Friday, September 26, 2008

Creative Strategy for Rich Media

DoubleClick was one of the first ad serving agencies and now offers a broad range of services to marketers. Because of the ad serving activity they have a lot of data and they’ve used it to provide many useful reports. I recently came across their “Creative Insights for Rich Media” report, which can be found on their Research Reports page (under the Insights and Innovations tab).

I was especially interested in the video formats although the report contains data on standard ad formats, with and without video. Here’s a table that summarizes the data related to video.

Video Formats


Expanding Video

Expanding Non-Video

In-Page Video

Click-Through Rate

Larger creative sizes give higher click-through rates

Interaction Rate

In-page and larger creative sizes give higher interaction rate

Interaction Time

Format plays little role in interaction time (content is key)

Expansion Rate

Video formats produce higher expansion rates than non-video ads

Video Complete Rate

More videos are completed in expanding formats; even more in the in-page format. Fewer auto-play videos are completed than are user-initiated videos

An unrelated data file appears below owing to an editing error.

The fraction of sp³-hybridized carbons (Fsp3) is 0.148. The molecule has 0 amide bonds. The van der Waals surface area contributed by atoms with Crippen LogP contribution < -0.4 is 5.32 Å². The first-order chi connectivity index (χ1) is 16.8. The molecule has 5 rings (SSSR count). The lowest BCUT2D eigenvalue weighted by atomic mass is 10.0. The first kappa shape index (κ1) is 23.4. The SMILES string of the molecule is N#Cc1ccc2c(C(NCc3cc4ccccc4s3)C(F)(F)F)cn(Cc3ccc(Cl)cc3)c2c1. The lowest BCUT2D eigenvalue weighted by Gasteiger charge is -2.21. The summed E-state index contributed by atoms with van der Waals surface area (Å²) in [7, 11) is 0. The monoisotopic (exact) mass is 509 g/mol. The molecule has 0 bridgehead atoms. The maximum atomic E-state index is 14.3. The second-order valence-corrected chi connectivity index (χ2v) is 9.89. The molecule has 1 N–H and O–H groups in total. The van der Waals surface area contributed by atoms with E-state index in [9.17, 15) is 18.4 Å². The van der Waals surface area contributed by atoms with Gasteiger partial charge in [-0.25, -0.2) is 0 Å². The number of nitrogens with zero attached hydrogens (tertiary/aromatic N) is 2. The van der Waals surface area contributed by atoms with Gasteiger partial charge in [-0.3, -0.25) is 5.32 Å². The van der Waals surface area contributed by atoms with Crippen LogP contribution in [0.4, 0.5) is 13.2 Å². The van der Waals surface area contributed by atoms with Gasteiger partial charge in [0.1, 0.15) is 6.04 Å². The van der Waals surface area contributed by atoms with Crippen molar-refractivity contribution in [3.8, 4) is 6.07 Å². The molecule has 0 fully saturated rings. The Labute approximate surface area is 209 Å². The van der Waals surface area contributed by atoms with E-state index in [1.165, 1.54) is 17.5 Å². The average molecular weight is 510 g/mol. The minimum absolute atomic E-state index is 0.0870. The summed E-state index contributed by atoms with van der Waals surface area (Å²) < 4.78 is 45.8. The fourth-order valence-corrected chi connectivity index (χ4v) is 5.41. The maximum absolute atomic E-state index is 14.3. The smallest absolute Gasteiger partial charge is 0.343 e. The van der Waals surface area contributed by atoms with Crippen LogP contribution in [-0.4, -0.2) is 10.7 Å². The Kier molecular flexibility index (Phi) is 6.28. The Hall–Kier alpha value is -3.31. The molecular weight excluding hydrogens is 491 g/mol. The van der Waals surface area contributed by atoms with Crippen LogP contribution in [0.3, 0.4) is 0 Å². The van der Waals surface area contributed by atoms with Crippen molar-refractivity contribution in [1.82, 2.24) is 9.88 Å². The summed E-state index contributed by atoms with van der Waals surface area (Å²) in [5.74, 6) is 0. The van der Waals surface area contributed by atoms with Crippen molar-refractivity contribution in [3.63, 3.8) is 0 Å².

The report concludes with two recommendations, both of which sound like no-brainers.

  1. The marketer must know the definitions and methodology behind the metrics she is using. We all know CTR; the definitions of the interactive metrics are more complex. Those definitions are detailed on page 13 of the report.
  2. "Only compare and contrast data that comes from the same system and that adheres to the same methodology." That sounds pretty straightforward also--right? For example, it's all DoubleClick data; isn't it comparable. No. They point out that they've updated some of the computations of some of their metrics recently--and other producers of metrics do the same. The marketer has to be vigilant, even when tracking the same metrics over time.

As I read the report, I remembered that used to have a really explanation of rich media formats, including video, on their advertising page. So I went there to look for it. On the way I got sidetracked.

I saw the ABC ad on the MSN home page and decided to "Visit"

There's lots of media on the site; that's no surprise. Actually, I was most interested in the banner at the top showing Bill Gates. It invited me to "rollover" and I did.

That opened a page at Microsoft; apparently a new marketing program, "A PC is not a stereotype," whatever that means. It's some interactive "advertainment"--you can see who's a pc, or in the other tab you can see what you'd look like in various advertising venues--Times Square, for example.

Quite a few people have uploaded pictures to play their game. I expanded Steve Ballmer's picture. I love it when CEOs participate!

By that time I was tired, and the post is getting too long anyway. MSN has improved their rich media formats page since I was last there and they have an excellent creative gallery. Check them out for yourself. And think about the power of these new media!

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